Advertisement

Propensity Score Matching Analysis Demonstrates the Use of Statin Enhances Chance of Achieving MR4.5 in Chronic Myeloid Leukemia Patients in Chronic Phase Following Imatinib Therapy Regardless of Other Clinical Features Including Age of the Patients

Dennis Dong Hwan Kim, Feras Alfraih, Tanya Adityan and Jeffrey H. Lipton

Abstract

Embedded Image

BACKGROUND: HMG-CoAreducatase inhibitor, or statin was suggested to increase therapeutic efficacy of anti-cancer therapy, to improve response rate of chemotherapy and to improve survival of cancer patients. Statin family of drugs is known to trigger tumor specific apoptosis and to result in growth arrest in leukemias (Penn, Leukemia 2002). Our previous study (Kim, ASH 2014) suggested the use of statin could enhance chance of achieving MR4.5 with imatinib therapy by 78.5% in 503 chronic myeloid leukemia (CML) patients in chronic phase.

A concern has remained regarding that the clinical features of patients receiving statins are more related to the adherence to medication including age. For example, elderly patient who is known to be more adherent to medication dosing, is more likely to take statins. Thus clinical and demographic characteristics of patients should be taken account into the interpretation of enhancing therapeutic effect of statin in combination with imatinib.

Propensity score matching (PSM) analysis is a statistical method to adjust for the clinical factors which affect the choice of treatment between different treatment options. Using PSM analysis, clinical and demographic characteristics between the groups with vs without statin can be balanced out, thus mimicking randomized controlled prospective trial.

METHODS: Out of 408 patients treated with imatinib at 400mg daily dose as a frontline for CML in CP, 88 patients was identified as "statin" group, while remaining 320 as "non-statin" group. The statin group was defined as those on statin for cholesterol control at the time of imatinib commencement and remaining on statin while on at least 3 years or longer. There was significant difference in age between the statin vs non-statin group (median 62 vs 49, p<0.001). Other clinical factors did not show an difference between the 2 groups including gender, sokal risk group or additional cytogenetic abnormalities at the time of imatinib commencement.

Using PSM analysis, we performed a case-control study with well-balanced pairs of patients treated with vs without statin. Pre-treatment variables included in the PSM were age, gender, Sokal risk group and additional cytogenetic abnormalities. A total of 84 case-control pairs were selected within 0.05 of a difference in propensity score. Paired analysis was adopted throughout the PSM analysis.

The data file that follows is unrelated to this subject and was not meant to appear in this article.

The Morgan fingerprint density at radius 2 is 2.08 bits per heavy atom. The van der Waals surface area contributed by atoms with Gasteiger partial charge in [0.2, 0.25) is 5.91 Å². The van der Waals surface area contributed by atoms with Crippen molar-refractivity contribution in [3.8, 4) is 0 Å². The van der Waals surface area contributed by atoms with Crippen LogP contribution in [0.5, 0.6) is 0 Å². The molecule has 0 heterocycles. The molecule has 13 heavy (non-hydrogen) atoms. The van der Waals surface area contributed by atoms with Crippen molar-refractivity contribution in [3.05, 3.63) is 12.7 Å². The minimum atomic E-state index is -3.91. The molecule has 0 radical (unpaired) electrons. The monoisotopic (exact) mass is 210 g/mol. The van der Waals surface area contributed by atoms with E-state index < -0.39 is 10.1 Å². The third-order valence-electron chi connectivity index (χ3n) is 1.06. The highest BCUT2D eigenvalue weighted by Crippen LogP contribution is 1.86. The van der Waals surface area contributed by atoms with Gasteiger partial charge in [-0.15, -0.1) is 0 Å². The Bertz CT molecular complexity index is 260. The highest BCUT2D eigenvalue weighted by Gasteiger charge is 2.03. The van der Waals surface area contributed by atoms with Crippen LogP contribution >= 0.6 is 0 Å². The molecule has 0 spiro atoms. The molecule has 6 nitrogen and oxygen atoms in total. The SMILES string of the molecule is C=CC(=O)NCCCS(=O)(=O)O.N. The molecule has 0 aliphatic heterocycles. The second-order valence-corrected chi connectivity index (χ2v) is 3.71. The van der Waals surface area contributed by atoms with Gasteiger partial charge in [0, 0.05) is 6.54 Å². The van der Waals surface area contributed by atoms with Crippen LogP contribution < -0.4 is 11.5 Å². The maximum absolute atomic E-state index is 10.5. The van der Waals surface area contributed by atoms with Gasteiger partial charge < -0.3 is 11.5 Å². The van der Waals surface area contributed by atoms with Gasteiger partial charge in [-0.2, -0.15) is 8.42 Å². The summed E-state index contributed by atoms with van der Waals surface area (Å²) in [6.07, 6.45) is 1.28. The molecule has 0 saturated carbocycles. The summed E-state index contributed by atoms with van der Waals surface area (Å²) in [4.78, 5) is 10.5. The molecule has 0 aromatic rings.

Treatment outcomes were evaluated for the response to TKI therapy with respect to complete cytogenetic response (CCyR), major molecular response (MMR), molecular response at 4.5 (MR4.5) and for long-term outcomes including treatment failure, progression free- (PFS) and overall survival (OS). Cumulative incidence method considering competing risk was adopted to calculate the incidences of MCyR, CCyR, MMR and MR4.5. Discontinuation of imatinib was accounted as competing risk in the analysis. Treatment failure, PFS and OS was also evaluated.

RESULT: After the PSM matching, each of 84 patients was selected, thus a total of 168 patients were included in the final analysis. With a median follow-up duration of 6 years (range 3 months to 14 years), clinical and demographic characteristics between the 2 groups did not show any differences including age (p=0.813), gender (p=0.440), Sokal risk group (p=0.888), and additional cytogenetic abnormalities (p=0.682), thus balancing all the confounding factors related to the use of statin.

The statin group showed a higher MR4.5 rate than non-statin groups (p=0.019): 56.8±11.9% vs 47.0±11.6%, MR4.5 at 5 years. The use of statin increased the chance of achieving MR4.5 by 64.3% (hazard ratio 1.643 [1.080-2.501]). There is a trend of better MMR at 18 months in statin group compared to non-statin group: 68.2±10.7% vs 53.1±11.1% (p=0.072). However, the use of statin was not found to be associated with improvement in treatment failure (p=0.953), PFS (p=0.938) or OS (p=0.734).

CONCLUSION: The use of statin is suggested to improve deeper molecular response following imatinib therapy in CML-CP patients. After taking account for potential confounding clinical variables using PSM analysis, we confirmed that independent of age or other clinical variables, the use of statin could enhance deeper molecular response following imatinib therapy in CML-CP patients. This approach of adopting statin in CML treatment could potentially increase the proportion of patients eligible for TKI discontinuation attempt.

Disclosures Kim: Novartis Pharmaceuticals: Consultancy, Research Funding; Bristol-Myers Squibb: Consultancy, Research Funding. Lipton: Teva: Consultancy, Research Funding; Pfizer: Consultancy, Research Funding; Ariad: Consultancy, Research Funding; Bristol-Myers Squibb: Consultancy, Research Funding; Novartis Pharmaceuticals: Consultancy, Research Funding.

  • * Asterisk with author names denotes non-ASH members.

  • Embedded Image This icon denotes a clinically relevant abstract